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© European Communities, 2007 Purpose The European Integrated Pollution Prevention and Control Bureau (European IPPC Bureau) of the JRC/IPTS was set up.

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Presentation on theme: "© European Communities, 2007 Purpose The European Integrated Pollution Prevention and Control Bureau (European IPPC Bureau) of the JRC/IPTS was set up."— Presentation transcript:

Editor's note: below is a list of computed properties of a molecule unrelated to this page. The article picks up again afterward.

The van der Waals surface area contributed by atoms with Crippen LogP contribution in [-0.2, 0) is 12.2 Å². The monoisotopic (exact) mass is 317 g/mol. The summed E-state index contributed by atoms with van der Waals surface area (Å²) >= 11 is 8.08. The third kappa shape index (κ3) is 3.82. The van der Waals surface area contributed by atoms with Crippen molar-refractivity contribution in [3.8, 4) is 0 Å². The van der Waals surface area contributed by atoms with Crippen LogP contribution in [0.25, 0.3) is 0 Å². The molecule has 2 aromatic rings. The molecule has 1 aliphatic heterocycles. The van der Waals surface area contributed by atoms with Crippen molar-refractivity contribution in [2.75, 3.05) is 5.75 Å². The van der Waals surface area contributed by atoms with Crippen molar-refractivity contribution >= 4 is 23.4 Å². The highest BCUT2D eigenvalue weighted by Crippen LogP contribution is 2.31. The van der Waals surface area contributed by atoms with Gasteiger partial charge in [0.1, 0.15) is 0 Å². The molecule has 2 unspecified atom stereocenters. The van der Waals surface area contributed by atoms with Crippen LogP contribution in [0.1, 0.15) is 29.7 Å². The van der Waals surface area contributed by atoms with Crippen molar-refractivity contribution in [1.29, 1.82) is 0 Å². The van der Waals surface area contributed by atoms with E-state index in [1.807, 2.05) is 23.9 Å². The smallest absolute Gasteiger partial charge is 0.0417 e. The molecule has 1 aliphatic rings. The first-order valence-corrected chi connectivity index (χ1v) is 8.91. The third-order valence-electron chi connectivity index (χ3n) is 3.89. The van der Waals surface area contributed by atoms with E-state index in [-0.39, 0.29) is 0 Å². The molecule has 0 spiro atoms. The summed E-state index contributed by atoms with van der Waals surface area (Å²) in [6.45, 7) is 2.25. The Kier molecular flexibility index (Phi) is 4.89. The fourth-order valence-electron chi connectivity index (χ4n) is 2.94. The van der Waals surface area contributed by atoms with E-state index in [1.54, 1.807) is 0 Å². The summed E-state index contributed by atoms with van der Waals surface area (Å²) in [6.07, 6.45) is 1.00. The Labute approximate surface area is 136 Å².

1 © European Communities, 2007 Purpose The European Integrated Pollution Prevention and Control Bureau (European IPPC Bureau) of the JRC/IPTS was set up to support the implementation of the IPPC (Integrated Pollution Prevention and Control) Directive (2008/1/EC), which is a key community instrument for sustainable production and environmental protection. Overview The European IPPC Bureau is the technical centre that catalyses the exchange of information between EU Member States and the industries concerned on the dynamic concept of Best Available Techniques (BAT) and associated monitoring required by the IPPC Directive. As the Bureau is placed in Seville, this is often referred to as the ‘Sevilla Process’. The value and credibity of the 'Sevilla process' not only relies on JRC personnel but also on a network of more than 1200 experts that participate in the Technical Working Groups (TWGs) set up by the European IPPC Bureau. The IPPC Directive The IPPC Directive is a major piece of legislation regulating about installations in the EU from a wide range of industrial and agricultural activities. It aims, through a system of permits based on Best Available Techniques (BAT), to achieve integrated prevention and control of consumptions of energy, water and raw materials as well as prevention and control of pollution to water, air and soil. The IPPC Directive defines the notion of BAT in a broad sense and asks the Commission to conduct, for each of the sectors covered by the Directive, an exchange of information with Member States and the industries concerned on BAT and associated monitoring. The industrial and agricultural sectors addressed in the Directive are: energy industries production and processing of metals mineral industries chemical industries waste management other activities (e.g. pulp and paper, textiles, slaughterhouses, tanning, food industry). Policy impacts The end result of the work of the European IPPC Bureau is the publication of BAT Reference documents, also called BREFs. These become the references on techniques and associated consumption and emission levels for the Member States authorities responsible for issuing permits to and/or enforcing permits of industrial plants, and for inspecting these plants. In its ten years of existence, the European IPPC Bureau has produced a total of 33 BREFs and the review of several of them has already started. BREFs are made available to the general public on the European IPPC Bureau website, In 2007, this website registered over 72,000 BREF downloads from all over the world. The BREFs enjoy a very good reputation and it is foreseen to significantly increase their role concerning the implementation of the IPPC Directive. Industrial pollution prevention and control in Europe The ‘Sevilla Process’: an innovative approach for setting standards for the consumption and emissions for relevant industrial installations Contact: Cristina Fernández and Harald Schoenberger European Commission Joint Research Centre Institute for Prospective Technological Studies Tel Fax


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